The London studio that 6a Architects has built for artist and photographer Juergen Teller is almost entirely devoid of colour. But in texture, form and finish, it is as rich as an old master, writes Tony Whitehead
Even by the standards of Concrete Quarterly, the new building on Latimer Road, London W10, is a very concrete building indeed. Admittedly the windows are made from timber and glass, and there are a few brass handrails. But that is about it. The rest: the structure, interior walls, floors, ceilings, soffits, stairs, roof and even gardens are all exposed concrete.
So you might expect the building to lack contrast, feel a bit boring or even oppressive – in fact, the new studio for fashion photographer Juergen Teller is a highly textured, bright, almost playful space, and a superb advertisement for what concrete can do in the hands of imaginative designers.
Sandwiched between a brick-built housing terrace and a modern block of flats, the studio fills a 60m-deep site with a frontage just 7.5m wide. It was this very restricted site that first informed the decision to use concrete. “With contrasting architecture either side, the question was how to graft a new building into this site,” says Carlos Sanchez of London-based 6a Architects. “Concrete provided the solution because, being a material that flows, it can take whatever form you want.”
In practice this meant that the board-marked in-situ concrete that forms the studio’s three-storey frontage has been designed from the start to fit with the brickwork to its left. “We had the boards made to size to ensure they were the same dimensions as the bricks and mortar,” says Sanchez, adding that, in places, this enabled brick and concrete facades to be physically joined together with a consistent horizontal aesthetic. Behind the front facade is the first of three buildings, which contains offices. Moving deeper into the site, this is connected by a garden to the main studio – a largely open space dominated by two slender staircases rising to storage rooms that appear to hang from the ceiling. This in turn leads via another garden to the third building, which houses meeting rooms, offices and a library.
With the exception of the staircases, all the in-situ concrete above ground is self-compacting. While this presented a challenge to the contractor, which had not worked with the material before, it also had a number of benefits, as Sanchez explains. “We chose self-compacting concrete because there was a high level of complexity in some of the pours – especially in the concrete canopies that house the roller shutters to the doors and windows.”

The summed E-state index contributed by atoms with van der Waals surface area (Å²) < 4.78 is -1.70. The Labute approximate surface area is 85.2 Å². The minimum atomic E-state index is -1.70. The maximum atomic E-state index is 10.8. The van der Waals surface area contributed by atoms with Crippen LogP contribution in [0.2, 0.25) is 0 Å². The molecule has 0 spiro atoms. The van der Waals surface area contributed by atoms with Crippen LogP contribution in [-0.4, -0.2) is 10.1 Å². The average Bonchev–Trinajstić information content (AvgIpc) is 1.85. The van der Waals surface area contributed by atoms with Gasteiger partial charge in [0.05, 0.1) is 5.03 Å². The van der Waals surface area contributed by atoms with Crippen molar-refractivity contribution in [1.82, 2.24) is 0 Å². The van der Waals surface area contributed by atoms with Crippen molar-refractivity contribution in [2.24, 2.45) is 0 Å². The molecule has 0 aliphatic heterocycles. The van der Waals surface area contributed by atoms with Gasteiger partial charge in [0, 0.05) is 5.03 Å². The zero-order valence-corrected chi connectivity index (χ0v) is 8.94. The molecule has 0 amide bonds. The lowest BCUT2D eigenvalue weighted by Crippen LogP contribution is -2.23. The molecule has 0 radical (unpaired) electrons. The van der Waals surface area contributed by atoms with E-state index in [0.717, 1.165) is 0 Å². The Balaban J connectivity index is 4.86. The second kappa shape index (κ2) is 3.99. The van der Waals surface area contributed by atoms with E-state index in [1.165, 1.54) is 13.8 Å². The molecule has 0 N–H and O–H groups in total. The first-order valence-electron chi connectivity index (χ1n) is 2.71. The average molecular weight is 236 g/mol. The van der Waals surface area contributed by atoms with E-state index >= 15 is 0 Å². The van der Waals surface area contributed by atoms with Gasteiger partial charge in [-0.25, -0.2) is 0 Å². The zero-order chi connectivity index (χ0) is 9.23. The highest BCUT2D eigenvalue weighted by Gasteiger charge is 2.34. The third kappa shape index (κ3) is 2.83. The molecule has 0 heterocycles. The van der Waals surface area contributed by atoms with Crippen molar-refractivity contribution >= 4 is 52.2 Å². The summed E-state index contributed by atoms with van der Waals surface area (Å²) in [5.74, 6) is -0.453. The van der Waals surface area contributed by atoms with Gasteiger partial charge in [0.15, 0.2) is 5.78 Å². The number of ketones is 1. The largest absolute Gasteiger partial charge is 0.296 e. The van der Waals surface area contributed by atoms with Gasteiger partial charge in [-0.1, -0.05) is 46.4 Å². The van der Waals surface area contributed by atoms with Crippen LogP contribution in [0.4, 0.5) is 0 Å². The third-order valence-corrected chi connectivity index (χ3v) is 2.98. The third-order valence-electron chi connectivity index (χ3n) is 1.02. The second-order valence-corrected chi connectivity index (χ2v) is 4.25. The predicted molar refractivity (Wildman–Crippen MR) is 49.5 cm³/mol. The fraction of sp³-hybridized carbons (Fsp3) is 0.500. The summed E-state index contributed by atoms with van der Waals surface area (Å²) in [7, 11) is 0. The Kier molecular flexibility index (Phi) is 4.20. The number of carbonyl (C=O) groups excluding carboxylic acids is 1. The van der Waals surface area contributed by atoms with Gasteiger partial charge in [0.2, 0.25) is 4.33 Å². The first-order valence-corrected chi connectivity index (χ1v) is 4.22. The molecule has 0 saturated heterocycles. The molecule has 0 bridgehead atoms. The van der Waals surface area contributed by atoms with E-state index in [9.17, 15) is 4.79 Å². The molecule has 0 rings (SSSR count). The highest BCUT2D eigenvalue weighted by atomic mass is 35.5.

These contain a lot of congested reinforcement, which would have made it difficult to eliminate air by the normal use of vibrating pokers, he adds, and the formwork also had top shutters under which it would have been easy for air to become trapped. “Self-compacting concrete flows more easily around the reinforcement and so reduces the risk of air bubbles without the need for pokers.”
As well as the canopies, other forms presented similar difficulties. These included the sequences of roof beams – spars or ribs just 100mm wide and spaced at 1m intervals below saw-tooth rooflights. Again, reinforcement was too congested to allow the use of pokers, and the sloping saw-tooth forms, like the canopies, also featured top shutters. Self-compacting concrete proved a highly successful solution, flowing into every corner of the forms and producing a finish that exceeded expectations.
Though self-compacting concrete is a more expensive form of concrete, Sanchez says it delivered cost savings in other areas. “Not having to use pokers does save time on site and reduces risk. In the end I’d say it proved a cost-neutral decision.”
Inside, it is the walls that catch the eye. These are constructed from white through-coloured fair-faced concrete blocks, 140mm x 225mm x 440mm. “We used lime mortar with these blocks so even in walls up to 12m long there is no need for expansion joints,” says Sanchez. “The result is a very beautiful finish, but it took some careful sequencing of work to keep them looking pristine.”
The blockwork walls are load-bearing, supporting the in-situ beams and slabs that span the 7.5m width of the site and support the upper floors. “But we needed to keep the blockwork clean and protected from the pours for the slabs. To do this we used the fact that there are actually walls of grey concrete blocks behind the white ones. These were built first and the forms for the slabs were supported off them together with supplementary props.”
Once the slabs had dried, the white blockwork was built up to the slab to provide more support, allowing the temporary props to be removed. But would it not have been easier to simply coat the blocks after the pours? “The through-coloured white blocks have an integrity – a special appearance,” Sanchez says. “None of the concrete is coloured or painted and it was important to us to preserve that look. In any case, not painting saves time.”
Unlike the exterior, the shuttering for the interior in-situ concrete was made from standard-sized, paper-lined MDO boards. “This gives us the matt, non-shiny finish which we wanted as the interior was already quite busy with the blockwork,” says Sanchez. The finish is particularly attractive on the vertical faces, such as those on the store rooms’ lateral walls above the studio, where the more liquid nature of the self-compacting concrete has created faint tide lines. “The layering gives you an idea about how it has been poured, and like the rest of the in-situ concrete we have left it just as it was struck.”